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'Legal Rebels' advise law students to reinvent themselves

April 20, 2010

As members of the Class of 2010 race toward the law-school finish line, their overtaxed brains should be focused not on the worst of all possibilities – there are no jobs (because there are) – but on pondering these two questions:

1. What do you want your life to be?

2. What can you offer the world that no one else can?

That message was delivered April 14 to students at the Sandra Day O’Connor College of Law at Arizona State University by three attorneys whom the ABA Journal has recognized for breaking the mold of the traditional legal career. They are among 50 “Legal Rebels” profiled by the American Bar Association’s monthly publication in a popular feature that demonstrates that attorneys can and do thrive in times of economic downturn, big-firm layoffs and government belt-tightening.

“I think all of you need to think about the full dimension of the degree you’re getting, and how you can use it creatively, innovatively and in the entrepreneurial sense,” Ilona DeRemer, the Assistant Dean of the College of Law’s Career Strategy and Professional Development Mentoring Center, told law students assembled for “ABA Legal Rebels: Reinventing the Profession.”

“Even in good times, not all students want to take their degree down the traditional path. You are creative and unique, and you have that spirit to use your degree in a little different way,” said DeRemer, who invited the ABA to bring the Legal Rebels to the College, a first since the feature was launched last fall.

Pinpointing your unique interests and skills and parlaying them into a service that no one else offers is the key, the panelists agreed.

The Journal’s first Legal Rebel, Jeffrey Hughes, launched Legal Grind Coffee and Counsel in Santa Monica, Calif., where java is served with jurisprudence advice, 14 years ago. “I considered starting my own practice, but I didn’t have the best grades in law school,” Hughes said. “I was forced to innovate and distinguish myself from the pack.

“I thought of a legal café, combining the friendly atmosphere of a coffee shop with the services of a law office,” he said. “A coffee house, to me, meant dignity.”

If Hughes could change the public perception of attorneys and make legal services available to people who couldn’t afford it, his law degree would be put to good use. By those standards, Hughes is enormously successful.

Also on the panel was Sam Glover, founder and editor-in-chief of Lawyerist, an online lawyering survival guide. Most of his time, though, is spent on his Minneapolis-based practice, the Glover Law Firm, where business has tripled in the past year because its partners are focused on these goals: to be great, well-respected attorneys who make more money and work less hours from any location in the world.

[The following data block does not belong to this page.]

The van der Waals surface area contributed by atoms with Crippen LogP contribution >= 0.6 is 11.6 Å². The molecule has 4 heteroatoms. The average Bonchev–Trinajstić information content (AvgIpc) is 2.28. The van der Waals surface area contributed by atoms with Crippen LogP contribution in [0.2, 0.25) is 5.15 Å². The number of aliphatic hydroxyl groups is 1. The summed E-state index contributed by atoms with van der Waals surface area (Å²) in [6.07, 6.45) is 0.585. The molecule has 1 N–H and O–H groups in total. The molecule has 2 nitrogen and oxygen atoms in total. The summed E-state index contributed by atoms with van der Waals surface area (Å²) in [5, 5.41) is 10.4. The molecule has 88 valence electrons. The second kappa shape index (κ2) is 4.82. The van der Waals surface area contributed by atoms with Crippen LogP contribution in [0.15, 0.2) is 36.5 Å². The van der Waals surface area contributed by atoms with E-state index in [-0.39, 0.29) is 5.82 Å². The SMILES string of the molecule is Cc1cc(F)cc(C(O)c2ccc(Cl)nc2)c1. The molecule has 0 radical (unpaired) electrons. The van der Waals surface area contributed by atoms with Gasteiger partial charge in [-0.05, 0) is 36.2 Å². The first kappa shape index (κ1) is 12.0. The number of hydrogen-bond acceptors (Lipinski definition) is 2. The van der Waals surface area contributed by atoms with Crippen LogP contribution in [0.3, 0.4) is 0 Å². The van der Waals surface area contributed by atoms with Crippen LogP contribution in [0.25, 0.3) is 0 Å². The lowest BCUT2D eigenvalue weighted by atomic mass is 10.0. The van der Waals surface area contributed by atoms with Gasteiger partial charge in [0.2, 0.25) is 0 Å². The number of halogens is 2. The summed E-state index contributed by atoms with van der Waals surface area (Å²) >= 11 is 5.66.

To achieve that, they’ve turned the traditional law practice on its ear, billing on value not on hours, leveraging forms that can be used by more than one client, doing a majority of business virtually, giving away free services, developing a successful blog/marketing strategy and offering a unique legal service – defending those sued by debt collectors.

“Big firm jobs disappeared because the market changed,” Glover said. “The market is now in favor of more nimble boutiques.”

For those who aren’t sold on going solo, he said, “It’s still essential that you become an entrepreneur, because general partners don’t want to hire someone who reinvents the wheel. They’ve already got wheels.”

Legal Rebel Laurel Edgeworth founded Law Clerk Connection, LLC, in Cameron Park, Calif., right after graduating from law school in 2008. It assembles virtual legal teams of law students and attorneys to work on cases. Edgeworth’s goals were to help law students get experience, give flexibility to small law firms to expand and contract their business when necessary, and help underrepresented people obtain legal services.

“Starting your own firm is hard,” said Edgeworth, who plans to start a virtual firm in May, despite naysayers who resist change in the legal profession and are threatened by innovators. “But mediocrity is the norm, so if you’re uncommon, people will notice.”

The reader response to the ABA Journal’s Legal Rebel series has been overwhelming, said Ed Adams, its editor and publisher, noting it was the magazine’s most-read package of stories in 2009. Readers nominated more than 250 people for consideration and posted more than 2,000 Twitter messages about the project, he said.

Read the Legal Rebels’ stories at

Janie Magruder,
(480) 727-9052
Sandra Day O’Connor College of Law